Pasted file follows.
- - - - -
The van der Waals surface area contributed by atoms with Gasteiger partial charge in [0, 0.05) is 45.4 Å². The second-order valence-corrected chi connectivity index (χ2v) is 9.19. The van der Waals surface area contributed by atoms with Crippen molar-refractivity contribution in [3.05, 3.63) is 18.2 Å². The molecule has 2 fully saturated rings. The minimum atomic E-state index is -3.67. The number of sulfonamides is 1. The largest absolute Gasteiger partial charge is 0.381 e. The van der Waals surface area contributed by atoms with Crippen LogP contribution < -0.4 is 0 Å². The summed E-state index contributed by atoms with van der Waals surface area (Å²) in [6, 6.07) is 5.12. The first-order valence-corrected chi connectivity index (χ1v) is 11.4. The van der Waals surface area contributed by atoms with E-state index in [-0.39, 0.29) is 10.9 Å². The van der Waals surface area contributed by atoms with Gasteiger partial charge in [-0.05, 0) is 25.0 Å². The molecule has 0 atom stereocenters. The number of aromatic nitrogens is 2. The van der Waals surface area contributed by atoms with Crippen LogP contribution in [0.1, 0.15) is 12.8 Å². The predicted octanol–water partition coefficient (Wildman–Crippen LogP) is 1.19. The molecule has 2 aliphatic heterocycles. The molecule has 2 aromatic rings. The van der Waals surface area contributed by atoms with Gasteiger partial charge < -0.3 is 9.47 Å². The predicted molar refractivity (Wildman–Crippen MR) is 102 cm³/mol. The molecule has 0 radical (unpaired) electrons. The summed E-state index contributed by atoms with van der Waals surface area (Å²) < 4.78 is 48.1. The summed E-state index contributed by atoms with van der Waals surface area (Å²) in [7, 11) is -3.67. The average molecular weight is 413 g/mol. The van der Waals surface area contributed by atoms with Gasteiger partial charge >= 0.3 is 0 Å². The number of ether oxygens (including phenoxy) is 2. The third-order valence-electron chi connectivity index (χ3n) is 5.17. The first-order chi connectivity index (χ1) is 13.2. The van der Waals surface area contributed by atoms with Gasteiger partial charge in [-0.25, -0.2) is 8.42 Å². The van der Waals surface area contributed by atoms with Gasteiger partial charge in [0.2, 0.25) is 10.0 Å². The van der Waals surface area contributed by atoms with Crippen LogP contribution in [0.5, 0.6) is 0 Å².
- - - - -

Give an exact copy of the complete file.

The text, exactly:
The van der Waals surface area contributed by atoms with Gasteiger partial charge in [0, 0.05) is 45.4 Å². The second-order valence-corrected chi connectivity index (χ2v) is 9.19. The van der Waals surface area contributed by atoms with Crippen molar-refractivity contribution in [3.05, 3.63) is 18.2 Å². The molecule has 2 fully saturated rings. The minimum atomic E-state index is -3.67. The number of sulfonamides is 1. The largest absolute Gasteiger partial charge is 0.381 e. The van der Waals surface area contributed by atoms with Crippen LogP contribution < -0.4 is 0 Å². The summed E-state index contributed by atoms with van der Waals surface area (Å²) in [6, 6.07) is 5.12. The first-order valence-corrected chi connectivity index (χ1v) is 11.4. The van der Waals surface area contributed by atoms with E-state index in [-0.39, 0.29) is 10.9 Å². The van der Waals surface area contributed by atoms with Gasteiger partial charge in [-0.05, 0) is 25.0 Å². The molecule has 0 atom stereocenters. The number of aromatic nitrogens is 2. The van der Waals surface area contributed by atoms with Crippen LogP contribution in [0.1, 0.15) is 12.8 Å². The predicted octanol–water partition coefficient (Wildman–Crippen LogP) is 1.19. The molecule has 2 aliphatic heterocycles. The molecule has 2 aromatic rings. The van der Waals surface area contributed by atoms with Gasteiger partial charge < -0.3 is 9.47 Å². The predicted molar refractivity (Wildman–Crippen MR) is 102 cm³/mol. The molecule has 0 radical (unpaired) electrons. The summed E-state index contributed by atoms with van der Waals surface area (Å²) < 4.78 is 48.1. The summed E-state index contributed by atoms with van der Waals surface area (Å²) in [7, 11) is -3.67. The average molecular weight is 413 g/mol. The van der Waals surface area contributed by atoms with Gasteiger partial charge >= 0.3 is 0 Å². The number of ether oxygens (including phenoxy) is 2. The third-order valence-electron chi connectivity index (χ3n) is 5.17. The first-order chi connectivity index (χ1) is 13.2. The van der Waals surface area contributed by atoms with Gasteiger partial charge in [-0.25, -0.2) is 8.42 Å². The van der Waals surface area contributed by atoms with Gasteiger partial charge in [0.2, 0.25) is 10.0 Å². The van der Waals surface area contributed by atoms with Crippen LogP contribution in [0.5, 0.6) is 0 Å².